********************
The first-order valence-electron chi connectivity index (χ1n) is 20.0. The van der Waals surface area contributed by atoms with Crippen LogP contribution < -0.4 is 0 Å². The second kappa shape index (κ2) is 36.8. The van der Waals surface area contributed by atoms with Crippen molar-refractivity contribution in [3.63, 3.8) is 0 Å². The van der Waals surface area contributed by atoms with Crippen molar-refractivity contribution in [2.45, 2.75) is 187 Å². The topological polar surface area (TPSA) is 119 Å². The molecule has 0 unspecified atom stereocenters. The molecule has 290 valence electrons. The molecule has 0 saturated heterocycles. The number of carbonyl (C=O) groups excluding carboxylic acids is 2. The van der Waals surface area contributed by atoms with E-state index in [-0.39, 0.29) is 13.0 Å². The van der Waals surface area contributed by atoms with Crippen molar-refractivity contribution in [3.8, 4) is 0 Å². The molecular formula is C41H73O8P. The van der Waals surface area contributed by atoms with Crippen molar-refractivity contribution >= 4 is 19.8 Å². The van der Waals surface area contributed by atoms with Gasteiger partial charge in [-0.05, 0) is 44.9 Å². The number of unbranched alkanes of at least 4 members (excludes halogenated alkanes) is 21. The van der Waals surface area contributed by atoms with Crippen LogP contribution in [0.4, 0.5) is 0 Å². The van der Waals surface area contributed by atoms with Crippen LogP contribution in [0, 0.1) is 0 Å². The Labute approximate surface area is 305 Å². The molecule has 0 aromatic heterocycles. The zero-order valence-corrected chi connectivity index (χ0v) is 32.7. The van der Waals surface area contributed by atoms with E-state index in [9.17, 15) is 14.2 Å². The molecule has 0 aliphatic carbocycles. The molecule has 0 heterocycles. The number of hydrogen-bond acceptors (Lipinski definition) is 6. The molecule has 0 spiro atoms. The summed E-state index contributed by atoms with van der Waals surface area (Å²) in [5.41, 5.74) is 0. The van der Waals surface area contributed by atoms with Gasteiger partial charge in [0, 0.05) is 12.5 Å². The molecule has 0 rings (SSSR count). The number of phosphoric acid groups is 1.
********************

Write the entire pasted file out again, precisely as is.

The first-order valence-electron chi connectivity index (χ1n) is 20.0. The van der Waals surface area contributed by atoms with Crippen LogP contribution < -0.4 is 0 Å². The second kappa shape index (κ2) is 36.8. The van der Waals surface area contributed by atoms with Crippen molar-refractivity contribution in [3.63, 3.8) is 0 Å². The van der Waals surface area contributed by atoms with Crippen molar-refractivity contribution in [2.45, 2.75) is 187 Å². The topological polar surface area (TPSA) is 119 Å². The molecule has 0 unspecified atom stereocenters. The molecule has 290 valence electrons. The molecule has 0 saturated heterocycles. The number of carbonyl (C=O) groups excluding carboxylic acids is 2. The van der Waals surface area contributed by atoms with E-state index in [-0.39, 0.29) is 13.0 Å². The van der Waals surface area contributed by atoms with Crippen molar-refractivity contribution in [3.8, 4) is 0 Å². The molecular formula is C41H73O8P. The van der Waals surface area contributed by atoms with Crippen molar-refractivity contribution >= 4 is 19.8 Å². The van der Waals surface area contributed by atoms with Gasteiger partial charge in [-0.05, 0) is 44.9 Å². The number of unbranched alkanes of at least 4 members (excludes halogenated alkanes) is 21. The van der Waals surface area contributed by atoms with Crippen LogP contribution in [0.4, 0.5) is 0 Å². The van der Waals surface area contributed by atoms with Crippen LogP contribution in [0, 0.1) is 0 Å². The Labute approximate surface area is 305 Å². The molecule has 0 aromatic heterocycles. The zero-order valence-corrected chi connectivity index (χ0v) is 32.7. The van der Waals surface area contributed by atoms with E-state index in [9.17, 15) is 14.2 Å². The molecule has 0 aliphatic carbocycles. The molecule has 0 heterocycles. The number of hydrogen-bond acceptors (Lipinski definition) is 6. The molecule has 0 spiro atoms. The summed E-state index contributed by atoms with van der Waals surface area (Å²) in [5.41, 5.74) is 0. The van der Waals surface area contributed by atoms with Gasteiger partial charge in [0, 0.05) is 12.5 Å². The molecule has 0 rings (SSSR count). The number of phosphoric acid groups is 1.